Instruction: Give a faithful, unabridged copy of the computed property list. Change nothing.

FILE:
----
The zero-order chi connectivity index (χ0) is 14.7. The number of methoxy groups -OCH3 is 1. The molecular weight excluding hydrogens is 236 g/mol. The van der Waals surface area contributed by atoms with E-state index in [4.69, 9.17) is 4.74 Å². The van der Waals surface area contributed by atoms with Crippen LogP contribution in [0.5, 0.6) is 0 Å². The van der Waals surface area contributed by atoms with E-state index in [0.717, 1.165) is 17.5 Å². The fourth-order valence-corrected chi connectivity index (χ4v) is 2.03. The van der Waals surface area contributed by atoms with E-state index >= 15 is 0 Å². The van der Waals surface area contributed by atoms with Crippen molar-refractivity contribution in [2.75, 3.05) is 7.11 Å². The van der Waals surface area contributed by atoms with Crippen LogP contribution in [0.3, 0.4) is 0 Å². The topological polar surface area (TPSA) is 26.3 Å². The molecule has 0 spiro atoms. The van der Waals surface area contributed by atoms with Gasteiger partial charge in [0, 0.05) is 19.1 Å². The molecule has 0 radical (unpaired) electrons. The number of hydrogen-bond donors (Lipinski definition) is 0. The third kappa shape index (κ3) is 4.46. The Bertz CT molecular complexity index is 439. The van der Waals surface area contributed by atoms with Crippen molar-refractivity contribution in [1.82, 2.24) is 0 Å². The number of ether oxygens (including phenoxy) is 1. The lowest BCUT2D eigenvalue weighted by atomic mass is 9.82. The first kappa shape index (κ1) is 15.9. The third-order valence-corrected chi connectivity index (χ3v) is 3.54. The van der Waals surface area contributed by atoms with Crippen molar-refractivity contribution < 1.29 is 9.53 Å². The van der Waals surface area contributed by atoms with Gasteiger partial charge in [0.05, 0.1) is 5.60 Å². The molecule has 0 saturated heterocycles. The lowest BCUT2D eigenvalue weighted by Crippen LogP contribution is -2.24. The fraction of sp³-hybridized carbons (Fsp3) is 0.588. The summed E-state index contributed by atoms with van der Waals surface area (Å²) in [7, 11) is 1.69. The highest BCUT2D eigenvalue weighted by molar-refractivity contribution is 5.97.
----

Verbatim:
The zero-order chi connectivity index (χ0) is 14.7. The number of methoxy groups -OCH3 is 1. The molecular weight excluding hydrogens is 236 g/mol. The van der Waals surface area contributed by atoms with E-state index in [4.69, 9.17) is 4.74 Å². The van der Waals surface area contributed by atoms with Crippen LogP contribution in [0.5, 0.6) is 0 Å². The van der Waals surface area contributed by atoms with E-state index in [0.717, 1.165) is 17.5 Å². The fourth-order valence-corrected chi connectivity index (χ4v) is 2.03. The van der Waals surface area contributed by atoms with E-state index >= 15 is 0 Å². The van der Waals surface area contributed by atoms with Crippen molar-refractivity contribution in [2.75, 3.05) is 7.11 Å². The van der Waals surface area contributed by atoms with Crippen LogP contribution in [0.3, 0.4) is 0 Å². The topological polar surface area (TPSA) is 26.3 Å². The molecule has 0 spiro atoms. The van der Waals surface area contributed by atoms with Gasteiger partial charge in [0, 0.05) is 19.1 Å². The molecule has 0 radical (unpaired) electrons. The number of hydrogen-bond donors (Lipinski definition) is 0. The third kappa shape index (κ3) is 4.46. The Bertz CT molecular complexity index is 439. The van der Waals surface area contributed by atoms with Crippen molar-refractivity contribution in [1.82, 2.24) is 0 Å². The number of ether oxygens (including phenoxy) is 1. The lowest BCUT2D eigenvalue weighted by atomic mass is 9.82. The first kappa shape index (κ1) is 15.9. The third-order valence-corrected chi connectivity index (χ3v) is 3.54. The van der Waals surface area contributed by atoms with Crippen molar-refractivity contribution < 1.29 is 9.53 Å². The van der Waals surface area contributed by atoms with Gasteiger partial charge in [0.05, 0.1) is 5.60 Å². The molecule has 0 saturated heterocycles. The lowest BCUT2D eigenvalue weighted by Crippen LogP contribution is -2.24. The fraction of sp³-hybridized carbons (Fsp3) is 0.588. The summed E-state index contributed by atoms with van der Waals surface area (Å²) in [7, 11) is 1.69. The highest BCUT2D eigenvalue weighted by molar-refractivity contribution is 5.97.